KLCI up 14.72pts on bargain hunting, window dressing

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KUALA LUMPUR (June 30): The FBM KLCI tracked Asian market gains on bargain hunting and as fund managers' quarter-end window dressing supported equity gains.
 
The rise in Asian shares was despite anticipation of Greece's debt default. Reuters, quoting a Greece government official, reported the country would not pay a 1.6 billon euro loan instalment due the International Monetary Fund on Tuesday.

Malaysia's KLCI recovered by 0.9% to finish at 1,706.64 points at 5pm. Across Asia, Japan’s Nikkei 225 rose 0.63%, South Korea’s Kospi closed 0.67% higher, while Hong Kong’s Hang Seng climbed 1.09%.

The KLCI had risen on gains in shares like Kuala Lumpur Kepong Bhd and Public Bank Bhd. The KLCI gained after dropping 18.55 points or 1.1% yesterday (June 29).

Today, TA Securities technical analyst Steven Soo said the market’s gain was led by window dressing, "to correct yesterday’s fall".

Soo said there was overreaction by investors to Greece’s financial woes.

“Aside from window-dressing activities, the increase in index points today can also be seen as a delayed reaction to China’s stimulus," he told theedgemarkets.com.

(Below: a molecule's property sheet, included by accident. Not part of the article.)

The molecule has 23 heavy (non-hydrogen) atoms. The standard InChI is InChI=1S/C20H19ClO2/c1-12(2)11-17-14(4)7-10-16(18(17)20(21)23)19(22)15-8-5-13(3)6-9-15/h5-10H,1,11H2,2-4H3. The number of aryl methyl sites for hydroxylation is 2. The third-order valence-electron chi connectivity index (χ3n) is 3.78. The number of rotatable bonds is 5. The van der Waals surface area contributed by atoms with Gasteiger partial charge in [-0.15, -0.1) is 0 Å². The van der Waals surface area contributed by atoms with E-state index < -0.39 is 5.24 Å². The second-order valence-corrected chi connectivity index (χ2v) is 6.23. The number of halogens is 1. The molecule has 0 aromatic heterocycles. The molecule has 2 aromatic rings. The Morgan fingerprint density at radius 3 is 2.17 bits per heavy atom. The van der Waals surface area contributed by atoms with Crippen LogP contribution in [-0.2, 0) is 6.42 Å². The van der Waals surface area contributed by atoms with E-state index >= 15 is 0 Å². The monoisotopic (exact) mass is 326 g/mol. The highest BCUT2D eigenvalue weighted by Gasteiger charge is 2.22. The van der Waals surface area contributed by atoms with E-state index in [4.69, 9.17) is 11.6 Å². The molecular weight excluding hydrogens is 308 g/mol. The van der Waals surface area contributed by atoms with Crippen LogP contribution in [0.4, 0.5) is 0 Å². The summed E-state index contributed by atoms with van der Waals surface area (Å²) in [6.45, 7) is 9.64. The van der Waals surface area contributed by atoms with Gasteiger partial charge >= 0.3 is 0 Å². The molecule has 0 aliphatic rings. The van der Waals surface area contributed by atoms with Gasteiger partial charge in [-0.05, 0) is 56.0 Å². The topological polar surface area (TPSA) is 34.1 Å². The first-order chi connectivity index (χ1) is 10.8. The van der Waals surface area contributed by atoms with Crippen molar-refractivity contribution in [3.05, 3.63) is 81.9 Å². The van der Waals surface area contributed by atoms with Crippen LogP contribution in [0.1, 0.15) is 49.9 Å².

Overall, Bursa Malaysia saw 1.75 billion shares, valued at RM2.25 billion traded. There were 495 gainers against 309 decliners, while 309 counters remained unchanged.

The top gainer was British American Tobacco (M) Bhd, while Chin Teck Plantations Bhd led decliners.

The most actively-traded stock today was newly-listed Xin Hwa Holdings Bhd, with about 76 million shares having changed hands.

Xin Hwa rose 16 sen or 23% to close at 86 sen from its initial public offering price of 70 sen.
 
In currency markets, the ringgit strengthed against the US dollar at 3.7743. The ringgit however, weakened against the Singapore dollar at 2.8039
 
Reuters reported that most emerging Asian currencies rose on Tuesday, helped by the dollar's overnight weakness, but most are set to suffer quarterly losses on expectations of higher U.S. interest rates and concerns over Greece's endless debt problems.